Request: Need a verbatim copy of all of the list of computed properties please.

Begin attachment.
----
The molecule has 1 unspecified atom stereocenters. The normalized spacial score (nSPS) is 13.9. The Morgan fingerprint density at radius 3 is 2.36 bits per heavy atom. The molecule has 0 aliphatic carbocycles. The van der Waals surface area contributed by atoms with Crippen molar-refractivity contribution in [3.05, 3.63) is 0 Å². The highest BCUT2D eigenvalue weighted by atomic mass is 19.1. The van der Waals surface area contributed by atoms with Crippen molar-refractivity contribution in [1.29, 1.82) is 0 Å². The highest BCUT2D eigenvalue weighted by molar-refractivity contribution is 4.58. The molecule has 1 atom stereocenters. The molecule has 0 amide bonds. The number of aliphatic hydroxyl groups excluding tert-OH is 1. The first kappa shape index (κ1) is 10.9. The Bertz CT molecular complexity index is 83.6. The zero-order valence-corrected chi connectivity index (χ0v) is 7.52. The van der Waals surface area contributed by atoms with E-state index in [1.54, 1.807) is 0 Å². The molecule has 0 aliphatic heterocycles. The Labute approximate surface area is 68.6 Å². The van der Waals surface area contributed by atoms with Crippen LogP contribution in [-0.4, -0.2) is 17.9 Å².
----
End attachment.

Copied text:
The molecule has 1 unspecified atom stereocenters. The normalized spacial score (nSPS) is 13.9. The Morgan fingerprint density at radius 3 is 2.36 bits per heavy atom. The molecule has 0 aliphatic carbocycles. The van der Waals surface area contributed by atoms with Crippen molar-refractivity contribution in [3.05, 3.63) is 0 Å². The highest BCUT2D eigenvalue weighted by atomic mass is 19.1. The van der Waals surface area contributed by atoms with Crippen molar-refractivity contribution in [1.29, 1.82) is 0 Å². The highest BCUT2D eigenvalue weighted by molar-refractivity contribution is 4.58. The molecule has 1 atom stereocenters. The molecule has 0 amide bonds. The number of aliphatic hydroxyl groups excluding tert-OH is 1. The first kappa shape index (κ1) is 10.9. The Bertz CT molecular complexity index is 83.6. The zero-order valence-corrected chi connectivity index (χ0v) is 7.52. The van der Waals surface area contributed by atoms with E-state index in [1.54, 1.807) is 0 Å². The molecule has 0 aliphatic heterocycles. The Labute approximate surface area is 68.6 Å². The van der Waals surface area contributed by atoms with Crippen LogP contribution in [-0.4, -0.2) is 17.9 Å².